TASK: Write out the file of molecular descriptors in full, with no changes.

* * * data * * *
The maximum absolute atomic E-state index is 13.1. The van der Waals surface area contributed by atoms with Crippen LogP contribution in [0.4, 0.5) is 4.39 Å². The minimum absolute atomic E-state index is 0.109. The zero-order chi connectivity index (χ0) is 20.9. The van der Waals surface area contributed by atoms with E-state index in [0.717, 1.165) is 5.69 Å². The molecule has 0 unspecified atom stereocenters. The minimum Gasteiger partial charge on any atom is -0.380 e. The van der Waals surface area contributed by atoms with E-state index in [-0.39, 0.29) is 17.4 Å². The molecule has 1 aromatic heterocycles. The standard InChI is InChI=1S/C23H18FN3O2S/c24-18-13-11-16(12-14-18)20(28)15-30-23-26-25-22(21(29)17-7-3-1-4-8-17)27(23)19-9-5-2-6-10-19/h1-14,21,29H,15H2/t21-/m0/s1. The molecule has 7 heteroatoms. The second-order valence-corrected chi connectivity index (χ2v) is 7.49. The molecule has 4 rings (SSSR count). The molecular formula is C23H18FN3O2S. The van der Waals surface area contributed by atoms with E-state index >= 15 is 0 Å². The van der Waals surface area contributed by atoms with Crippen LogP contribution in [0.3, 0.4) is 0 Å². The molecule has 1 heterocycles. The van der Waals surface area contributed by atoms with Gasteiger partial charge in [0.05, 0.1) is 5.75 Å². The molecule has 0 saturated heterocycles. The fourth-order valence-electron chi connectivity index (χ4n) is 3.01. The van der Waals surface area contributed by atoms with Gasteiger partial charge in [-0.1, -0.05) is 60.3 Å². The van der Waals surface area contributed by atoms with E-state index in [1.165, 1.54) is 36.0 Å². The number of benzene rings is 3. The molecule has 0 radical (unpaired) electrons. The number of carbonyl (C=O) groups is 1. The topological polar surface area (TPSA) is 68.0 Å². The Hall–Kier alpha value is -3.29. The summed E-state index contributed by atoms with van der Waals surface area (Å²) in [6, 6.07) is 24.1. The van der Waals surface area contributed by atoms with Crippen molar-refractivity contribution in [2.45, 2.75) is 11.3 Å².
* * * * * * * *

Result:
The maximum absolute atomic E-state index is 13.1. The van der Waals surface area contributed by atoms with Crippen LogP contribution in [0.4, 0.5) is 4.39 Å². The minimum absolute atomic E-state index is 0.109. The zero-order chi connectivity index (χ0) is 20.9. The van der Waals surface area contributed by atoms with E-state index in [0.717, 1.165) is 5.69 Å². The molecule has 0 unspecified atom stereocenters. The minimum Gasteiger partial charge on any atom is -0.380 e. The van der Waals surface area contributed by atoms with E-state index in [-0.39, 0.29) is 17.4 Å². The molecule has 1 aromatic heterocycles. The standard InChI is InChI=1S/C23H18FN3O2S/c24-18-13-11-16(12-14-18)20(28)15-30-23-26-25-22(21(29)17-7-3-1-4-8-17)27(23)19-9-5-2-6-10-19/h1-14,21,29H,15H2/t21-/m0/s1. The molecule has 7 heteroatoms. The second-order valence-corrected chi connectivity index (χ2v) is 7.49. The molecule has 4 rings (SSSR count). The molecular formula is C23H18FN3O2S. The van der Waals surface area contributed by atoms with E-state index >= 15 is 0 Å². The van der Waals surface area contributed by atoms with Crippen LogP contribution in [0.3, 0.4) is 0 Å². The molecule has 1 heterocycles. The van der Waals surface area contributed by atoms with Gasteiger partial charge in [0.05, 0.1) is 5.75 Å². The molecule has 0 saturated heterocycles. The fourth-order valence-electron chi connectivity index (χ4n) is 3.01. The van der Waals surface area contributed by atoms with Gasteiger partial charge in [-0.1, -0.05) is 60.3 Å². The van der Waals surface area contributed by atoms with E-state index in [1.165, 1.54) is 36.0 Å². The number of benzene rings is 3. The molecule has 0 radical (unpaired) electrons. The number of carbonyl (C=O) groups is 1. The topological polar surface area (TPSA) is 68.0 Å². The Hall–Kier alpha value is -3.29. The summed E-state index contributed by atoms with van der Waals surface area (Å²) in [6, 6.07) is 24.1. The van der Waals surface area contributed by atoms with Crippen molar-refractivity contribution in [2.45, 2.75) is 11.3 Å².